September 04, 2003 Volume 26, No. 2
SUNY ranks in top 10 in U.S. patents
State University of New York Chancellor Robert L. King announced earlier this year that SUNY has broken into the U.S. Patent and Trademark Office’s top 10 U.S. universities receiving patents. SUNY jumped from 17 in 2001 to eighth in 2002.
“This top-10 distinction is a tribute to our scientists, researchers, research assistants and all those at the State University of New York who support this important work,” King said. “Our national success demonstrates that SUNY research initiatives will continue to make great contributions to New York state’s economy and society.”
SUNY was awarded 55 patents for inventions in 2002, one of which went to BU assistant professor Chuan-Jian Zhong for a microfluidic device that can pump fluids using electrically driven surface tension changes similar to existing mercury/electrolyte-based micropumping systems. Zhong’s pump operates without environmentally hazardous and toxic mercury fluids, requires little power, has no mechanical moving parts and can be designed in a variety of sizes and shapes to work in technological applications.
Binghamton University offers consulting services to local businesses
The School of Management is offering free consulting services by its students to local organizations and businesses that are interested in acquiring highly skilled management assistance for short- and medium-term projects.
The students, both undergraduate and graduate, are looking to gain practical experience through projects in the various disciplines of accounting, finance, information systems, marketing and human resources. Teams of three and four students are available to tackle projects, which can extend three to four months. Each team is supported and guided by an SOM faculty member. The students are available for the fall and spring semesters.
Interested organizations should call John Barden at 777-6059 or e-mail at email@example.com
BU seeks local agencies for annual resource fair
The University will host the annual volunteer and community resource fair from 11 a.m.-2 p.m. Wednesday, September 17, the UU-Mandela Room.
The fair is open to community and nonprofit organizations seeking to engage BU students, faculty and staff as volunteers. Nonprofit organizations that would like to be represented at the fair should contact BU’s Off Campus College office at 777-2767.
Last year, over 450 students, faculty, and staff visited the fair to pick up information about volunteer and community service opportunities on campus and in the Greater Binghamton community.
The fair is sponsored by Off Campus College, the Discovery Program and Residential Life. For more, visit the website at occ.binghamton.edu/Volunteer/VolunHome.html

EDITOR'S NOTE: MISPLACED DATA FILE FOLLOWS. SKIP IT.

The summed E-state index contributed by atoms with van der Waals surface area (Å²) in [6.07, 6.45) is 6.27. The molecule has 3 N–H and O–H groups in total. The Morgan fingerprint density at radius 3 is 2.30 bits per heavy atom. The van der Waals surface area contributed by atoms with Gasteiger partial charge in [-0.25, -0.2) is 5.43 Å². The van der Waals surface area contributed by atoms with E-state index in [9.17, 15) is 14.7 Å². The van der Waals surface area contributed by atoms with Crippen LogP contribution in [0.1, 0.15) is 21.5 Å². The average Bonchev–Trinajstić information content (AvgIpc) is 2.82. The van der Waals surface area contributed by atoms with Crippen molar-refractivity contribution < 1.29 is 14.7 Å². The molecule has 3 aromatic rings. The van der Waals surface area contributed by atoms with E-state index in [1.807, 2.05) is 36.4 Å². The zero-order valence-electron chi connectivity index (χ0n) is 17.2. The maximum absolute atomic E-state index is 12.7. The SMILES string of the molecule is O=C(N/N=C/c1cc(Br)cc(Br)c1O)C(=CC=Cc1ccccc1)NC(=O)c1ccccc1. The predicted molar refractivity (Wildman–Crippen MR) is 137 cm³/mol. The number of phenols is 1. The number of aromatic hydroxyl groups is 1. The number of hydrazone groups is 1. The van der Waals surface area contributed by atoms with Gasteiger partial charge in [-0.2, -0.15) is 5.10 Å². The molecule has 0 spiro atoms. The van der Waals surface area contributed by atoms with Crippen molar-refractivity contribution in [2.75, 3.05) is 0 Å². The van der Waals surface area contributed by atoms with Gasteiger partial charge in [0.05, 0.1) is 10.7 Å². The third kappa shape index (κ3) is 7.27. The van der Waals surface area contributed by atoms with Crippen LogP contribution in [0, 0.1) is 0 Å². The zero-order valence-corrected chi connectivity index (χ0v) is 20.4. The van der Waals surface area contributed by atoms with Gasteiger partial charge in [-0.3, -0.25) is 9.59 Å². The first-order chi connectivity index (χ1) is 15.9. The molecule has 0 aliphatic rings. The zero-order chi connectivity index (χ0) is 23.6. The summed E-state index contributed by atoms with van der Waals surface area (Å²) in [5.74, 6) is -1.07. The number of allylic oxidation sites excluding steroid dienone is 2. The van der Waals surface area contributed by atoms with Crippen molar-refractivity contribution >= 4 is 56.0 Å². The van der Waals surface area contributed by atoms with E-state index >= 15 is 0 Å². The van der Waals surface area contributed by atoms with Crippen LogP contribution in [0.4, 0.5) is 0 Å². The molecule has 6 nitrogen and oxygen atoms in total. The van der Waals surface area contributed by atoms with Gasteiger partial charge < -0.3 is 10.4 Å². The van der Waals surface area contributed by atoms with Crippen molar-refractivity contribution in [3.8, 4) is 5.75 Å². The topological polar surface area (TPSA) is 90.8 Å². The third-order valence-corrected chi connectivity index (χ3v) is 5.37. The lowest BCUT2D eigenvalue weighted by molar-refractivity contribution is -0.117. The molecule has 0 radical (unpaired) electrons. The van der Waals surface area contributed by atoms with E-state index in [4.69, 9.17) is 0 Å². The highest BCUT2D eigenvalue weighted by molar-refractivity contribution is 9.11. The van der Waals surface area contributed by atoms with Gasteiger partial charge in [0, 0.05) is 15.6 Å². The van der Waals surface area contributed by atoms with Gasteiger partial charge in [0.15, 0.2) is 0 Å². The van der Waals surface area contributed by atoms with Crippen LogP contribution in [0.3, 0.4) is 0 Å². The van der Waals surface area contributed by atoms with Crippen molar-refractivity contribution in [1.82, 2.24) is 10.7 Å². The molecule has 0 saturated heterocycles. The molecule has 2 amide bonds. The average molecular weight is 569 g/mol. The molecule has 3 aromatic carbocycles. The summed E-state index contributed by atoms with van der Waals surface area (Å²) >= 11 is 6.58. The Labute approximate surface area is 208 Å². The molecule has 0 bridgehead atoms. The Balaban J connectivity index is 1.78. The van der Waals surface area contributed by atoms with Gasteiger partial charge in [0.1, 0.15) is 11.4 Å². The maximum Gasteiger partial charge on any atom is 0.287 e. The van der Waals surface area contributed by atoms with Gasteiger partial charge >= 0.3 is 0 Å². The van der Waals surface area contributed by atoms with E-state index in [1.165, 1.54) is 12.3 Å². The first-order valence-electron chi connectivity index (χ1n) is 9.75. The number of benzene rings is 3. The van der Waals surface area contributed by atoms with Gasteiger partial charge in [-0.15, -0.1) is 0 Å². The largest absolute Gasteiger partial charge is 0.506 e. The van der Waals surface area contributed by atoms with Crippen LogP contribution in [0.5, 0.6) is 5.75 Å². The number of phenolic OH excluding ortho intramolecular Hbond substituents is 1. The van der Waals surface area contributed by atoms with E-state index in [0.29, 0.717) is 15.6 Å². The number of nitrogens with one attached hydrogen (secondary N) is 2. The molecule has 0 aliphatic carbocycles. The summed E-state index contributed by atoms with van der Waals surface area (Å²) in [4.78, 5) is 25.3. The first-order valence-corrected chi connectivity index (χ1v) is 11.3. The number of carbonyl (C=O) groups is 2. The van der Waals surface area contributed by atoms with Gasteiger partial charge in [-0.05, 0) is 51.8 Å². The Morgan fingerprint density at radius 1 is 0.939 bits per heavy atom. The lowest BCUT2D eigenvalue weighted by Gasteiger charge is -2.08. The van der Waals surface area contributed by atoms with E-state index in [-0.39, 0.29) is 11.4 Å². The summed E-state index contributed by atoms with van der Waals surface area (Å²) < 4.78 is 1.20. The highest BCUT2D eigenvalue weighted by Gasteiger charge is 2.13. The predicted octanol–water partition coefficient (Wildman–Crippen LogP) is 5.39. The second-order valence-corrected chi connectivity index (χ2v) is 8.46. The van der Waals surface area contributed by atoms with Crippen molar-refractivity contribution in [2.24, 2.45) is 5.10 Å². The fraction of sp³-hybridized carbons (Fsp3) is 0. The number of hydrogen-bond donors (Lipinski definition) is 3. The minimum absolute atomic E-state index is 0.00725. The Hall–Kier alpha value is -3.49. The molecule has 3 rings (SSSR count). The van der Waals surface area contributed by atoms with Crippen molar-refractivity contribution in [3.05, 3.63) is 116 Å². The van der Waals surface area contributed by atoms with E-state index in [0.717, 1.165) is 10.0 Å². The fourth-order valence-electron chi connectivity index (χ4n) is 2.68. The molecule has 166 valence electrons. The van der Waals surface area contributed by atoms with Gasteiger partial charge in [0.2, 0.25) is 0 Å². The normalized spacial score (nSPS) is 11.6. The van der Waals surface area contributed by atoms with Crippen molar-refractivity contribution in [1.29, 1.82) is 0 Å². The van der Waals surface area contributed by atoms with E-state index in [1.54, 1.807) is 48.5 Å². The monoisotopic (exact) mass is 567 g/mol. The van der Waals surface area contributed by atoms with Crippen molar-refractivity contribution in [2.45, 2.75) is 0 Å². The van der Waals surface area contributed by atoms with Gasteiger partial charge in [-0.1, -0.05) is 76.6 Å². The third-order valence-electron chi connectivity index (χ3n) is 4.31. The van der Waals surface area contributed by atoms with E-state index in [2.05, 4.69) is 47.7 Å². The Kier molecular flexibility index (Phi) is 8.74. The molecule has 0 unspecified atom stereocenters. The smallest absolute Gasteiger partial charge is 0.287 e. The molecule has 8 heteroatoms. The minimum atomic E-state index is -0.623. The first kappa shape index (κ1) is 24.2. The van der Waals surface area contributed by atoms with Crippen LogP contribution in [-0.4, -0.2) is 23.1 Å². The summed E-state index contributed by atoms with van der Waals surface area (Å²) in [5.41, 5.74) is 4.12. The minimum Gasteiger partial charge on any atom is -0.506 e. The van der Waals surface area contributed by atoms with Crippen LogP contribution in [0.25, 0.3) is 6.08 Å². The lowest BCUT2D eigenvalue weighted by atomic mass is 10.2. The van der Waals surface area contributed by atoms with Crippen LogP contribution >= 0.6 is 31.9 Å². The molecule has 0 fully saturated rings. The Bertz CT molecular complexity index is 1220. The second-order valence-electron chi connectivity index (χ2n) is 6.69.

Physicist to discuss science and the Bible
Noted physicist and author Gerald L. Schroeder will address “Genesis and the Big Bang - A discovery of harmony between modern science and ancient biblical commentary” at 1 p.m. Friday, September 12, in the Anderson Center Reception Room. The presentation is free and open to the public.
With a background in both physics and biology, Schroeder has in recent years, taken on skeptics from both sides of the cosmological debate, arguing that science and the Bible are not at odds concerning the origin of the universe. He is the author of several books on the subject of science and creationism, including the best-sellers, The Hidden Face of God: Science Reveals the Ultimate Truth, Genesis and the Big Bang Theory: The Discovery of Harmony Between Modern Science and the Bible and The Science of God: The Convergence of Scientific and Biblical Wisdom. Schrieder’s formal training in chemistry, nuclear physics and the Earth and planetary sciences provides the basis for his broad scientific perspective. In addition, Schroeder’s research has been reported in Time, Newsweek, Scientific American and in newspapers around the world.
Schroeder earned his bachelor’s, master’s and doctorate degrees at the Massachusetts Institute of Technology before moving to laboratories at the Weizmann Institute, the Hebrew University and the Volcani Research Institute in Israel. Currently, Schroeder teaches at the Aish HaTorah College of Jewish Studies in Jerusalem.
Schroeder’s lecture is made possible through the support of Philip M. Piaker, BU professor emeritus, and sponsored by the Office of the Harpur College Dean, in cooperation with Judaic Studies, philosophy and Chabad House. A reception will follow.
Inside Info : Blood Drive: Volunteers and donors are needed for a blood drive from noon-5 p.m. Saturday at the UU-West Lounge. The event will include a mobile museum, live DJ, food and prizes. The Charles Drew Pre-Health Society and Omega Psi Phi Fraternity Inc. in conjunction with the American Red Cross are sponsoring the drive. For more, call Kelly Johnson at 355-7801.
Used Books: The Friends of the Libraries Book Shop of used books has reopened and will resume its regular semester hours of 9 a.m. to 1 p.m. Tuesdays and 1-5 p.m. on Fridays.
Employee Tuition Assistance: Employees interested in applying for tuition assistance for semester courses can obtain application forms from the Employee Benefits Office, LSG-528, in Bartle Library, or e-mail firstname.lastname@example.org. Applications for all programs should be submitted no later than Wednesday, September 10.
ANNUAL Clambake: The BU Athletic Club will hold its 3rd annual clambake from 1-6 p.m. Sunday at Mountain Top Grove, Binghamton. Costs are $35 per person, $15 for children 5-11, and under 5 are free. For tickets and more information call Tom Brush, assistant athletic director of development, at 777-6389 or e-mail email@example.com.